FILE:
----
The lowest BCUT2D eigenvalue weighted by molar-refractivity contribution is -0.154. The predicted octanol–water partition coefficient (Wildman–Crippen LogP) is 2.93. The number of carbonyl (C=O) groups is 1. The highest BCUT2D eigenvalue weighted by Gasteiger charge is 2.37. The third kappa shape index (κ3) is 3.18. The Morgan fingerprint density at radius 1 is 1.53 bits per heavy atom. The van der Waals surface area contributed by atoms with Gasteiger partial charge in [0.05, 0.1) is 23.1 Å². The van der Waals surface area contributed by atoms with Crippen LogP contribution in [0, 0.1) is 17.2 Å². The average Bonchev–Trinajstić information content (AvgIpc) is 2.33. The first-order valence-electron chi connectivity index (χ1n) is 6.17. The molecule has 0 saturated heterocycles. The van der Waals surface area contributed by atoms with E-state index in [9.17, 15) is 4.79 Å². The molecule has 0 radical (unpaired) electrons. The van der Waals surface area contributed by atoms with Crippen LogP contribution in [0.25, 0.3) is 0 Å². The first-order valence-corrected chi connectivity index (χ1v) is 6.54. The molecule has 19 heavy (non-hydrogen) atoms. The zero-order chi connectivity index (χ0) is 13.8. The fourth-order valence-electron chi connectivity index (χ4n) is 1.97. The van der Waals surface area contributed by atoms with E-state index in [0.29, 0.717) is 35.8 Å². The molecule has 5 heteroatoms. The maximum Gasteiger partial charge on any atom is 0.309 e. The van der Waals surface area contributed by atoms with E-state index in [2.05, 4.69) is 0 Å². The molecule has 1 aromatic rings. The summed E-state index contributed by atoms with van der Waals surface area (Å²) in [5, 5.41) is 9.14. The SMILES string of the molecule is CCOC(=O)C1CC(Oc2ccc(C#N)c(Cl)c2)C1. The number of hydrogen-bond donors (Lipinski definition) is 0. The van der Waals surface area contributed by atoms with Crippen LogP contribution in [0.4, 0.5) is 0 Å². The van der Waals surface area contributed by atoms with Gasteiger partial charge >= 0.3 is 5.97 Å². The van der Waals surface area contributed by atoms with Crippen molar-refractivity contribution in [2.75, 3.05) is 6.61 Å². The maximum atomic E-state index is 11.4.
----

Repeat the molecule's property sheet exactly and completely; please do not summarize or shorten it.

The lowest BCUT2D eigenvalue weighted by molar-refractivity contribution is -0.154. The predicted octanol–water partition coefficient (Wildman–Crippen LogP) is 2.93. The number of carbonyl (C=O) groups is 1. The highest BCUT2D eigenvalue weighted by Gasteiger charge is 2.37. The third kappa shape index (κ3) is 3.18. The Morgan fingerprint density at radius 1 is 1.53 bits per heavy atom. The van der Waals surface area contributed by atoms with Gasteiger partial charge in [0.05, 0.1) is 23.1 Å². The van der Waals surface area contributed by atoms with Crippen LogP contribution in [0, 0.1) is 17.2 Å². The average Bonchev–Trinajstić information content (AvgIpc) is 2.33. The first-order valence-electron chi connectivity index (χ1n) is 6.17. The molecule has 0 saturated heterocycles. The van der Waals surface area contributed by atoms with E-state index in [9.17, 15) is 4.79 Å². The molecule has 0 radical (unpaired) electrons. The van der Waals surface area contributed by atoms with Crippen LogP contribution in [0.25, 0.3) is 0 Å². The first-order valence-corrected chi connectivity index (χ1v) is 6.54. The molecule has 19 heavy (non-hydrogen) atoms. The zero-order chi connectivity index (χ0) is 13.8. The fourth-order valence-electron chi connectivity index (χ4n) is 1.97. The van der Waals surface area contributed by atoms with E-state index in [0.29, 0.717) is 35.8 Å². The molecule has 5 heteroatoms. The maximum Gasteiger partial charge on any atom is 0.309 e. The van der Waals surface area contributed by atoms with E-state index in [2.05, 4.69) is 0 Å². The molecule has 1 aromatic rings. The summed E-state index contributed by atoms with van der Waals surface area (Å²) in [5, 5.41) is 9.14. The SMILES string of the molecule is CCOC(=O)C1CC(Oc2ccc(C#N)c(Cl)c2)C1. The number of hydrogen-bond donors (Lipinski definition) is 0. The van der Waals surface area contributed by atoms with Crippen LogP contribution in [0.4, 0.5) is 0 Å². The van der Waals surface area contributed by atoms with Gasteiger partial charge >= 0.3 is 5.97 Å². The van der Waals surface area contributed by atoms with Crippen molar-refractivity contribution in [2.75, 3.05) is 6.61 Å². The maximum atomic E-state index is 11.4.